United States District Court, D. New Jersey, Camden Vicinage
SCHNEIDER UNITED STATES MAGISTRATE JUDGE
matter is before the Court on the “Consolidated Motion
to Seal” (“motion”) [Doc. No. 272] filed by
plaintiff Liberty International Underwriters Canada
(“plaintiff”). Defendants Scottsdale Insurance
Company and Infinity Access, LLC (collectively,
“defendants”) do not oppose this motion. The
Court exercises its discretion to decide the motion without
oral argument. See Fed.R.Civ.P. 78; L. Civ. R. 78.1.
For the following reasons, the motion is GRANTED in part and
DENIED in part.
parties seek to redact and seal the following:
• Exhibits 21, 26 and 39 to Scottsdale's Motion for
Summary Judgment [Doc. No. 215-3, 215-5 and 215-6]
• Exhibits I, K and L to defendants' Motion to
Strike [Doc. No. 220-2, 220-3 and 220-4]
• Exhibits 20, 27 and 46 to plaintiff's Motion for
Summary Judgment [Doc. No. 222, 222-1 and 222-2]
• Exhibits 18, 23, 24 and 25 to Infinity Access'
Motion for Summary Judgment [Doc. No. 259-3, 259-6 and 259-7]
• Exhibits P and W to plaintiff's Opposition to
Infinity Access's Motion for Summary Judgment [Doc. No.
268-1 and 268-2]
motion will be granted as to Doc. Nos. 215-3, 215-5, 215-6,
220-2, 220-3, 220-4, 222, 222-2, 259-3, 259-6, 259-7 and
268-1. The motion will be denied as to the remaining
documents [Doc Nos. 222-1 and 268-2].
well-established there is “a common law public right of
access to judicial proceedings and records.” In re
Cendant Corp., 260 F.3d 183, 192 (3d Cir. 2001) (citation
omitted). When a party files a motion to seal it must
demonstrate that “good cause” exists for
protection of the material at issue. Securimetrics, Inc.
v. Iridian Techs., Inc., C.A. No. 03-4394 (RBK), 2006 WL
827889, at *2 (D.N.J. Mar. 30, 2006). Good cause exists when
a party makes “a particularized showing that disclosure
will cause a ‘clearly defined and serious injury to the
party seeking closure.'” Id. (citing Pansy v.
Borough of Stroudsburg, 23 F.3d 772, 786 (3d
applicable requirements to seal documents are set forth in L.
Civ. R. 5.3(c), which requires that a motion to seal
describe: (a) the nature of the materials or proceedings at
issue; (b) the legitimate private or public interest which
warrants the relief sought; (c) the clearly defined and
serious injury that would result if the relief sought is not
granted; and (d) why a less restrictive alternative to the
relief sought is not available. L. Civ. R. 5.3(c)(3).
the motion is properly supported by the “Declaration of
Stephen A. Loney, Jr.” and an attached index. [Doc. No.
272-1]. The parties contend some of the information they seek
to seal constitutes “privileged attorney-client
communications.” See Mot. at 4. The parties
further aver that the information “reveals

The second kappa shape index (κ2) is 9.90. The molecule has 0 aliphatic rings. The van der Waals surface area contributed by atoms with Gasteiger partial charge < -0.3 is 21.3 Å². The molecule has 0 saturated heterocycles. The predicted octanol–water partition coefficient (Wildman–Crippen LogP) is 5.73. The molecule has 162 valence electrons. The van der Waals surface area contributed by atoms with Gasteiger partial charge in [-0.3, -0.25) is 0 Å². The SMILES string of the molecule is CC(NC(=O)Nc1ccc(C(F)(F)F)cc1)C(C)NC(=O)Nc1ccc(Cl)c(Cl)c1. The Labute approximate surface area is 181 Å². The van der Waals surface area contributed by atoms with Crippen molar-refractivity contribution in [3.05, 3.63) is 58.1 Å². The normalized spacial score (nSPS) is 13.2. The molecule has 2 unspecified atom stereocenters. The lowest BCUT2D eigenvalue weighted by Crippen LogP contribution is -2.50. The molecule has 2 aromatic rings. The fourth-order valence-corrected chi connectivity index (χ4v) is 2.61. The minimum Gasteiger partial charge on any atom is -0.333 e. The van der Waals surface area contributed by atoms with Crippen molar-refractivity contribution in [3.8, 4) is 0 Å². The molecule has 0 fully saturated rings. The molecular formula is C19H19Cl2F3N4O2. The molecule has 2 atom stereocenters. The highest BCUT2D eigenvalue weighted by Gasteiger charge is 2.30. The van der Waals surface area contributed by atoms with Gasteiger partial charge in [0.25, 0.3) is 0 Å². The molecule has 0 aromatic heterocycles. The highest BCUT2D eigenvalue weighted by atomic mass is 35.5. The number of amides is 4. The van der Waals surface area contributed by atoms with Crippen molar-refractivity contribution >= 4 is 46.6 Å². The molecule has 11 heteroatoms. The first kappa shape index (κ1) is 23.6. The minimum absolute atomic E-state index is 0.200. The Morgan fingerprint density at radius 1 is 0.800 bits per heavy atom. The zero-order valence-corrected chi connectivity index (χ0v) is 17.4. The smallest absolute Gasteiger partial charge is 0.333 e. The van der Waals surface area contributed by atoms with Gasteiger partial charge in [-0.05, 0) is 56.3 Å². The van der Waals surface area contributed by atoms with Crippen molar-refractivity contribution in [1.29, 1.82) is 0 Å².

competitively sensitive internal practices and methods for
evaluating and handling insurance claims.” Id.
Court has reviewed the subject materials in detail to decide
this motion and finds that the parties have failed to meet
their burden under L. Civ. R. 5.3 and the applicable case law
as to Doc. Nos. 222-1 and 268-2. This is so because there is
a less restrictive alternative available to the relief
sought. “A motion to seal is overbroad where the moving
party's interests ‘can be adequately served by
filing a more narrowly tailored' motion to seal.”
In re Benicar (Olmesarten) Prods. Liab. Litig., C.A.
No. 15-2606 (RBK/JS), 2016 WL 266353, at *70-71 (D.N.J. Jan.
21, 2016) (citing Bock v. Pressler & Pressler,
LLP, C.A. No. 11-7593 (KM/MCA), 2014 WL 1233039, at
*3(D.N.J. Mar. 25, 2014)). The Court finds there is a less
restrictive alternative available as to the documents in the
form of more narrowly tailored redactions. See In
re: Benicar, 2016 WL 266353, at *4. (“[W]here a less
restrictive alternative exists . . . a motion to seal will
fail.”). For example, the parties seek to seal the
entirety of Doc. Nos. 222-1 and 268-2. One of the documents
included is a safety manual given to Infinity Access
employees. The manual contains general information regarding
workplace safety that does not divulge any sensitive business
information. While the Court recognizes there could be a
legitimate private interest in keeping portions of the
documents sealed, redacting the entirety of the documents is
not necessary to protect the confidential information.
Accordingly, more narrowly tailored redactions are available.
Because there is a less restrictive alternative to the relief
sought, the motion will be denied as to Doc. Nos. 222-1 and
the remaining documents [Doc. Nos. Doc. Nos. 215-3, 215-5,
215-6, 220-2, 220-3, 220-4, 222, 222-2, 259-3, 259-6, 259-7
and 268-1], the Court agrees with the parties and finds if
the subject materials are made public, the parties could be
harmed by way of ...